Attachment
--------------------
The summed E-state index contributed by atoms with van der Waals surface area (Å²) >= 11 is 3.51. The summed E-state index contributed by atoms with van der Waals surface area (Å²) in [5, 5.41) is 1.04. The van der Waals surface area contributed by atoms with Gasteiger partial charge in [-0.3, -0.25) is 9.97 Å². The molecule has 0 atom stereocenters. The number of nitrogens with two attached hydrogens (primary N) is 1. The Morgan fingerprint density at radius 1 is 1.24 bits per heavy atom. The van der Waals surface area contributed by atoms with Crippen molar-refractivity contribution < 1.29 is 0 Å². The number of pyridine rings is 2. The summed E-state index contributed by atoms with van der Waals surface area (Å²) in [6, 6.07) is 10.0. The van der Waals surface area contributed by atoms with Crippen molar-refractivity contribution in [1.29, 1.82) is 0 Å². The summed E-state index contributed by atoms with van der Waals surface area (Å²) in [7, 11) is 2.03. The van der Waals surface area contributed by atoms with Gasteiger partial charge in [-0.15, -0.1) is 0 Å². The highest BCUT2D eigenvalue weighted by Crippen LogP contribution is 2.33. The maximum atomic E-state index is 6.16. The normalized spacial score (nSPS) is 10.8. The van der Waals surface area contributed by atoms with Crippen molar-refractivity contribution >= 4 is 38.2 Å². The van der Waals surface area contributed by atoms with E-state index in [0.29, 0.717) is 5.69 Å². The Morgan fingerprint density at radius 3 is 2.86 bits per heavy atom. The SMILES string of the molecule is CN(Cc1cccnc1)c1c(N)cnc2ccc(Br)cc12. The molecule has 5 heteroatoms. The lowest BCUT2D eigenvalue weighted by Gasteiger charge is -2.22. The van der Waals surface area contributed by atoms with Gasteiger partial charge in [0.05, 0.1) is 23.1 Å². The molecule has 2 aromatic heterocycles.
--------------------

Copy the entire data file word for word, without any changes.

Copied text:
The summed E-state index contributed by atoms with van der Waals surface area (Å²) >= 11 is 3.51. The summed E-state index contributed by atoms with van der Waals surface area (Å²) in [5, 5.41) is 1.04. The van der Waals surface area contributed by atoms with Gasteiger partial charge in [-0.3, -0.25) is 9.97 Å². The molecule has 0 atom stereocenters. The number of nitrogens with two attached hydrogens (primary N) is 1. The Morgan fingerprint density at radius 1 is 1.24 bits per heavy atom. The van der Waals surface area contributed by atoms with Crippen molar-refractivity contribution < 1.29 is 0 Å². The number of pyridine rings is 2. The summed E-state index contributed by atoms with van der Waals surface area (Å²) in [6, 6.07) is 10.0. The van der Waals surface area contributed by atoms with Crippen molar-refractivity contribution in [1.29, 1.82) is 0 Å². The summed E-state index contributed by atoms with van der Waals surface area (Å²) in [7, 11) is 2.03. The van der Waals surface area contributed by atoms with Gasteiger partial charge in [-0.15, -0.1) is 0 Å². The highest BCUT2D eigenvalue weighted by Crippen LogP contribution is 2.33. The maximum atomic E-state index is 6.16. The normalized spacial score (nSPS) is 10.8. The van der Waals surface area contributed by atoms with Crippen molar-refractivity contribution >= 4 is 38.2 Å². The van der Waals surface area contributed by atoms with E-state index in [0.29, 0.717) is 5.69 Å². The Morgan fingerprint density at radius 3 is 2.86 bits per heavy atom. The SMILES string of the molecule is CN(Cc1cccnc1)c1c(N)cnc2ccc(Br)cc12. The molecule has 5 heteroatoms. The lowest BCUT2D eigenvalue weighted by Gasteiger charge is -2.22. The van der Waals surface area contributed by atoms with Gasteiger partial charge in [0.05, 0.1) is 23.1 Å². The molecule has 2 aromatic heterocycles.